Sensations more important than result at Dauphiné, says Van Den Broeck

Belgian builds towards Tour de France

Jurgen Van Den Broeck (Lotto Belisol) is prioritising conditioning over the final result at the Critérium du Dauphiné this week as he builds towards the Tour de France. 4th overall in La Grande Boucle last season, the Belgian is aiming for a podium finish this time around and the Dauphiné is his final preparatory stage race.

Van Den Broeck’s lone professional victory to date came at the Dauphiné two years ago, when he won the opening road stage. Although he would like to repeat the feat in 2013, he pointed out that he is already focusing on the main event in July.

“The Dauphiné a final test to see where you stand,” Van Den Broeck said, according to Biciciclismo. “Every year at the Dauphiné, we get an idea of what we will do at the Tour. The sensations here at the Dauphiné are more important than the result but of course I’d like to win another stage because that’s always good for your confidence.”

Van Den Broeck has been quietly consistent through the early months of the season, recording top 10 finishes at the Tour de San Luis, Ruta del Sol, Volta a Catalunya and Tour de Romandie. He has interspersed stage races with regular stints at altitude at his traditional training base of Sierra Nevada, although he has altered his preparation slightly in a bid to peak in the Tour’s final week.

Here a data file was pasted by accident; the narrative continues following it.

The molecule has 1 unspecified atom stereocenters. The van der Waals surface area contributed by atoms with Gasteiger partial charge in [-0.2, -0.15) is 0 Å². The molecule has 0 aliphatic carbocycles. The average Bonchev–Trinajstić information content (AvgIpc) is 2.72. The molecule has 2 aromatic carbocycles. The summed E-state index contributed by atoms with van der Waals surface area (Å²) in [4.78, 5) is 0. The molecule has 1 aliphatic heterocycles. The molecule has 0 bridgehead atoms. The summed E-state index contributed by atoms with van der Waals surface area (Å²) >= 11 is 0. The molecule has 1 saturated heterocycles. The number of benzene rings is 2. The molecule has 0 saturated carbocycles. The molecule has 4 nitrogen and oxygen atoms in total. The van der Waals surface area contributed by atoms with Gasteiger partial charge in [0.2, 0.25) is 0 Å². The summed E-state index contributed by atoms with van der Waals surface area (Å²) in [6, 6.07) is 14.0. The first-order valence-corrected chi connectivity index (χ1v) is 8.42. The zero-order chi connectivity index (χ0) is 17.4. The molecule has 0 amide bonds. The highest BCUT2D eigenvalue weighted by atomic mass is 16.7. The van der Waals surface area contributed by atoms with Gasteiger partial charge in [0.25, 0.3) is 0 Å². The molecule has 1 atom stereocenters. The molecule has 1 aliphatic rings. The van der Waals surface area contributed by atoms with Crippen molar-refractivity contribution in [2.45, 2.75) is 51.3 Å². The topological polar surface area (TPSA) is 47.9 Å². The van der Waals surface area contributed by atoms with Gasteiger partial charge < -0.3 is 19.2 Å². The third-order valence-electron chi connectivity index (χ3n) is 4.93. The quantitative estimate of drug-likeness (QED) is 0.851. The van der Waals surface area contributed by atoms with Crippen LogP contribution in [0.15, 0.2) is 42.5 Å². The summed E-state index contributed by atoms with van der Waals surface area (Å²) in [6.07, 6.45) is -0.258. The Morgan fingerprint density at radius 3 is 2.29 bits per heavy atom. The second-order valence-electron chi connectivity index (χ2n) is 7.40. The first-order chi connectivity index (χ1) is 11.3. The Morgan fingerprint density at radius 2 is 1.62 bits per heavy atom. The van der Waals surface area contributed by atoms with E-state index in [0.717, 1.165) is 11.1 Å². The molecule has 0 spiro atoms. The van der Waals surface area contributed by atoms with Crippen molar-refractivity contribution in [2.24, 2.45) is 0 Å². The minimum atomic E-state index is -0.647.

“We haven’t changed the preparation much compared to previous years,” said Van Den Broeck. ”After the Tour de Romandie, I took a week off and then I went to Sierra Nevada. In this way, we’re trying to move the peak of my form to the last week [of the Tour], which is difficult and will be as decisive as ever. We’ll see over those three weeks if I’m as good as in previous years, but I realise that I’m stronger mentally.”

The Tour’s tough final week features summit finishes at l’Alpe d’Huez and Semnoz, as well as the potentially crucial time trial to Chorges, and Van Den Broeck believes the race will be decided in its closing days.

“The hardest part of the Tour is the final week, where it’s impossible to recover, and the GC can change right up to the last Saturday,” he said. “After the Dauphiné, I’ll go back to Sierra Nevada to put the finishing touches on my condition. Then I’ll go home just before the Belgian national championships.”

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